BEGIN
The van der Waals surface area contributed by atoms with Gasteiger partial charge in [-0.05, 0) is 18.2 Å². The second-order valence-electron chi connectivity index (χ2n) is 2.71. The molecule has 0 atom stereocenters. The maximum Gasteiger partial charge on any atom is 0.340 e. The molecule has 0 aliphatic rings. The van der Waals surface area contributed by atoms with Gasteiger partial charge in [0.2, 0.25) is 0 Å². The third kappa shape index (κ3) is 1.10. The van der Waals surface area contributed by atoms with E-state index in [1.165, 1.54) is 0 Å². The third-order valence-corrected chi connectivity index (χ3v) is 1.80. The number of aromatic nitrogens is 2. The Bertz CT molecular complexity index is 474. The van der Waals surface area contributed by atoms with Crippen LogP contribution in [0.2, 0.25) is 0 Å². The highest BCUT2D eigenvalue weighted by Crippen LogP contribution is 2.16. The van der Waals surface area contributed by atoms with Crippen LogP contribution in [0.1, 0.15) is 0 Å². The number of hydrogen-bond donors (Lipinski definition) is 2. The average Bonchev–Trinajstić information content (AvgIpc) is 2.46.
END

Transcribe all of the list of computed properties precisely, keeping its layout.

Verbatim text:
The van der Waals surface area contributed by atoms with Gasteiger partial charge in [-0.05, 0) is 18.2 Å². The second-order valence-electron chi connectivity index (χ2n) is 2.71. The molecule has 0 atom stereocenters. The maximum Gasteiger partial charge on any atom is 0.340 e. The molecule has 0 aliphatic rings. The van der Waals surface area contributed by atoms with Gasteiger partial charge in [0.2, 0.25) is 0 Å². The third kappa shape index (κ3) is 1.10. The van der Waals surface area contributed by atoms with E-state index in [1.165, 1.54) is 0 Å². The third-order valence-corrected chi connectivity index (χ3v) is 1.80. The number of aromatic nitrogens is 2. The Bertz CT molecular complexity index is 474. The van der Waals surface area contributed by atoms with Crippen LogP contribution in [0.2, 0.25) is 0 Å². The highest BCUT2D eigenvalue weighted by Crippen LogP contribution is 2.16. The van der Waals surface area contributed by atoms with Crippen LogP contribution in [0.1, 0.15) is 0 Å². The number of hydrogen-bond donors (Lipinski definition) is 2. The average Bonchev–Trinajstić information content (AvgIpc) is 2.46.